The defendants dealt with each moving picture producer by a separate contract, but these fell into three groups. In the first group were contracts in which the producer paid an annual lump sum for the privilege of using all the compositions of a publisher's catalogue as he might choose; thus these were like the contracts which ASCAP made with its licensees. In the second group were the contracts of producers who paid a prescribed sum for each use of a composition, but with an annual minimum for the whole catalogue. In cases in which the sum of the use payments was less than the minimum this group would be the same as the first group; but the master made no distinction to provide for the possibility that the minimum might be less than the sum of the use payments. However, as there were only two of these contracts whose "revenues" together amounted to only $7,000 out of over $560,000, and as neither party has apparently objected to this omission, we shall treat the second group as identical with the first. The third group of contracts was of those in which the producer credited the publisher with a prescribed amount for each use of a composition with a minimum which could however be carried over from year to year. These afforded a ready means of separating the return upon each composition, and the master did not include them as "bulk revenue"; and the plaintiffs do not assert that they constitute a separate unsatisfied liability. Nor do we find it necessary to consider that part of the defendants' receipts which they received under what went by the name of the ERPI contracts, for the master found that in this sum — $175,000 — the plaintiffs were entitled to share only on the "use basis" on which the payments had been computed, and that the defendants had "already accounted for" that share.
The master in his first report, following Judge Mandelbaum, held that, although the defendants were justified in putting the plaintiffs' 29 compositions into their catalogue and allowing ASCAP and the moving picture producers to make payments upon the catalogue as a whole, they were wrongdoers in failing to keep that part of the "bulk revenues" which came from the plaintiffs' compositions separate from the part that came from their own compositions. He did not, however, apply the extreme doctrine that, since because of this wrong the defendants were under a duty to disentangle the two contributions, all doubts should be taken against them. Indeed, if he had, it would have been difficult to avoid the conclusion that the plaintiffs could claim all the "bulk revenues"; and even the plaintiffs themselves do not assert that. The master appears to have taken the intermediate position of somewhat weighting the scales against the defendants, when he was in doubt. He found that the change of the defendants' "class" from C to B in April of 1928, was owing to the addition of the Pallma compositions to their catalogue, which they put forward to ASCAP as a reason in a letter of February, 1928. He was confirmed in this conclusion because of a letter written in March, 1932, in which they asked for a still further advance in "class," and mentioned 33 songs in their catalogue as especially deserving, of which two were Pallma songs. He also relied upon a survey, made shortly before the contract, based upon the number of performances of Pallma songs compared with performances of the defendants'. He concluded from these facts that the plaintiffs had contributed six percent to the ASCAP "bulk revenues" over the entire period, and this amount he allowed them.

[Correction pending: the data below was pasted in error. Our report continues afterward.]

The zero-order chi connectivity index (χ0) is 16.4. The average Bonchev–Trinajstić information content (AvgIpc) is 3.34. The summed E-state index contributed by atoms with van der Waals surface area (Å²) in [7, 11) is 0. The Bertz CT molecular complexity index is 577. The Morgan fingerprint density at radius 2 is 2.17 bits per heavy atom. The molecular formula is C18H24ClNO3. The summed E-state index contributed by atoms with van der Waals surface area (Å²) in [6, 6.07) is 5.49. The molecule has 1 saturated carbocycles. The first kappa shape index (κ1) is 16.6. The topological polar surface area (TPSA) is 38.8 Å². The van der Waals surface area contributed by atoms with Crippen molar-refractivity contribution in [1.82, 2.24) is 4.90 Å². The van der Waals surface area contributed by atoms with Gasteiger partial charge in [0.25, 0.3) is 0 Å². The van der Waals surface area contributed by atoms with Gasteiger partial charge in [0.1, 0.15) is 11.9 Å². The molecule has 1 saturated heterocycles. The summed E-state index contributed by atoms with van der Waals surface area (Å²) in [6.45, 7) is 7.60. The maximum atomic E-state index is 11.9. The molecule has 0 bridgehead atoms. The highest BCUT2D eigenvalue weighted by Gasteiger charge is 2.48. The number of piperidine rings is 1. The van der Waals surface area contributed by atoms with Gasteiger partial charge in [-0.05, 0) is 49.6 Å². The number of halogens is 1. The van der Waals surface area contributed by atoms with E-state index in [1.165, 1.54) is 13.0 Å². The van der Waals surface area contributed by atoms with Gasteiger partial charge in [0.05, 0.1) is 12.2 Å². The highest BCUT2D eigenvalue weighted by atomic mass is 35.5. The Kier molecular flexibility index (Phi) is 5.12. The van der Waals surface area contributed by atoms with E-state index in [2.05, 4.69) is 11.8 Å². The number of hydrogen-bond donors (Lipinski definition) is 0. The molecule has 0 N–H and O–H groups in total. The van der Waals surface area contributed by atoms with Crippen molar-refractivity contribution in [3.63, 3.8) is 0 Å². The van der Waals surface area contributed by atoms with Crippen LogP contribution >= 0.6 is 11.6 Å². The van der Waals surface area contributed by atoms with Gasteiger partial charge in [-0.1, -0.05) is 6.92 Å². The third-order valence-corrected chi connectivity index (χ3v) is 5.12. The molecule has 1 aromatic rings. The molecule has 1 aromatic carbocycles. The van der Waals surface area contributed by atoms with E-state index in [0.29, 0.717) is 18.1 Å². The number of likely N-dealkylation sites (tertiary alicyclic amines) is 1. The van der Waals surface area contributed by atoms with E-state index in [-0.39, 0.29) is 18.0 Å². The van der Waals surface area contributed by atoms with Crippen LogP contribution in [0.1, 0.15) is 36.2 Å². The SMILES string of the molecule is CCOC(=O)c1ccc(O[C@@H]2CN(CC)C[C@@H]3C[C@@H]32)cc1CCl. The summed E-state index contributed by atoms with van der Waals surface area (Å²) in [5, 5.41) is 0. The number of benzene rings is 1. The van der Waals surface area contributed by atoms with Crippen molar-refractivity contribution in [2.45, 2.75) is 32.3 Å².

Judge Goddard reversed this finding because it was without adequate support in the evidence, and, as was inevitable, he also reversed the master's finding that the same percentage should be applied to the moving picture producers' "bulk revenues." He held that the defendants' ASCAP revenues after 1936 should be divided in the proportion which the performances of the Pallma compositions bore to the defendants', performance being the basis of half the ASCAP award to the defendants after 1936. In so doing he made no allowance for possible differences between a performance basis, and an "availability" or "seniority" basis on which ASCAP had computed the other half of these receipts. He gave no instructions about the proper division of the moving picture producers' "bulk revenues." On the second hearing the master divided the ASCAP revenues before 1936 in the proportion of the sheet sales of Pallma compositions to the whole catalogue; and he divided the moving picture producers' revenues over the whole period in accordance with the sheet sales. Judge Goddard confirmed these findings as to ASCAP revenues, and to this the plaintiffs have not objected. He did not, however, accept the master's division of the moving picture producers' revenues; nor would he accept the defendants' argument that they should be divided in the proportion of performance. Sheet sales he thought did not allow for the use of the compositions as "background," which was part of the "bulk" contracts with moving picture producers. "Performance" percentages he discredited because, although the defendants in the ERPI contract had bargained on the basis of performances, they had not used them in the "bulk" contracts. He therefore took half the difference between the sheet sales and the performance percentages; and the final judgment was framed accordingly, the expenses of the reference being divided between the parties.